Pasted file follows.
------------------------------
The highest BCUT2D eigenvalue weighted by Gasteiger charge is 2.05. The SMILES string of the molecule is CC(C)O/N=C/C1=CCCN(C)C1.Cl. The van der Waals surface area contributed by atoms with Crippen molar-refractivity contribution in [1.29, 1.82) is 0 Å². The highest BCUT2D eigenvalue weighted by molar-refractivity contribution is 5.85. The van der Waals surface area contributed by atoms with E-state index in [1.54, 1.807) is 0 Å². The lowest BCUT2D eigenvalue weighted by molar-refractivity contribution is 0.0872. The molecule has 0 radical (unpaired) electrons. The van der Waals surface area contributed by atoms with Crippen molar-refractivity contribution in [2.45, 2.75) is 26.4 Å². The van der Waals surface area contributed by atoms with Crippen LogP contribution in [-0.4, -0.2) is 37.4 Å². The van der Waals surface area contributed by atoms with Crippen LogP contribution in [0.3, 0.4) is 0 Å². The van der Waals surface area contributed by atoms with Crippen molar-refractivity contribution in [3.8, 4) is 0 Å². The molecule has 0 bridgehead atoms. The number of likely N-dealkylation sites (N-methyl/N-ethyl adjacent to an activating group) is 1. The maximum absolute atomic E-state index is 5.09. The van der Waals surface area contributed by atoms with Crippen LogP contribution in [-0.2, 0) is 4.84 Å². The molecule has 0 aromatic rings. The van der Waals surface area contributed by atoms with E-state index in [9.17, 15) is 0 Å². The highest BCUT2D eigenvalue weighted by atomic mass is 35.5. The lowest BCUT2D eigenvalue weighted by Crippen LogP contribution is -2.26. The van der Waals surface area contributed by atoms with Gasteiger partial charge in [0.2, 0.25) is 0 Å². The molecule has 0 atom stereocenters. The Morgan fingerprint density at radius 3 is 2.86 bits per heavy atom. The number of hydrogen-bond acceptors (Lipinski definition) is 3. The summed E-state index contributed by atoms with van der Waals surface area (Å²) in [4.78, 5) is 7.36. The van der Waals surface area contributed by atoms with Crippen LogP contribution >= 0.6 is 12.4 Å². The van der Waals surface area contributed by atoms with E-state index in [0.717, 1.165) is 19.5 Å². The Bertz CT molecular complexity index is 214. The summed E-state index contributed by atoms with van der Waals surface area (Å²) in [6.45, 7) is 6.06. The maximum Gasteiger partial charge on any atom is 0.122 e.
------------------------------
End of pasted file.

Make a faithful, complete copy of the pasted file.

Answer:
The highest BCUT2D eigenvalue weighted by Gasteiger charge is 2.05. The SMILES string of the molecule is CC(C)O/N=C/C1=CCCN(C)C1.Cl. The van der Waals surface area contributed by atoms with Crippen molar-refractivity contribution in [1.29, 1.82) is 0 Å². The highest BCUT2D eigenvalue weighted by molar-refractivity contribution is 5.85. The van der Waals surface area contributed by atoms with E-state index in [1.54, 1.807) is 0 Å². The lowest BCUT2D eigenvalue weighted by molar-refractivity contribution is 0.0872. The molecule has 0 radical (unpaired) electrons. The van der Waals surface area contributed by atoms with Crippen molar-refractivity contribution in [2.45, 2.75) is 26.4 Å². The van der Waals surface area contributed by atoms with Crippen LogP contribution in [-0.4, -0.2) is 37.4 Å². The van der Waals surface area contributed by atoms with Crippen LogP contribution in [0.3, 0.4) is 0 Å². The van der Waals surface area contributed by atoms with Crippen molar-refractivity contribution in [3.8, 4) is 0 Å². The molecule has 0 bridgehead atoms. The number of likely N-dealkylation sites (N-methyl/N-ethyl adjacent to an activating group) is 1. The maximum absolute atomic E-state index is 5.09. The van der Waals surface area contributed by atoms with Crippen LogP contribution in [-0.2, 0) is 4.84 Å². The molecule has 0 aromatic rings. The van der Waals surface area contributed by atoms with E-state index in [9.17, 15) is 0 Å². The highest BCUT2D eigenvalue weighted by atomic mass is 35.5. The lowest BCUT2D eigenvalue weighted by Crippen LogP contribution is -2.26. The van der Waals surface area contributed by atoms with Gasteiger partial charge in [0.2, 0.25) is 0 Å². The molecule has 0 atom stereocenters. The Morgan fingerprint density at radius 3 is 2.86 bits per heavy atom. The number of hydrogen-bond acceptors (Lipinski definition) is 3. The summed E-state index contributed by atoms with van der Waals surface area (Å²) in [4.78, 5) is 7.36. The van der Waals surface area contributed by atoms with Crippen LogP contribution >= 0.6 is 12.4 Å². The van der Waals surface area contributed by atoms with E-state index in [0.717, 1.165) is 19.5 Å². The Bertz CT molecular complexity index is 214. The summed E-state index contributed by atoms with van der Waals surface area (Å²) in [6.45, 7) is 6.06. The maximum Gasteiger partial charge on any atom is 0.122 e.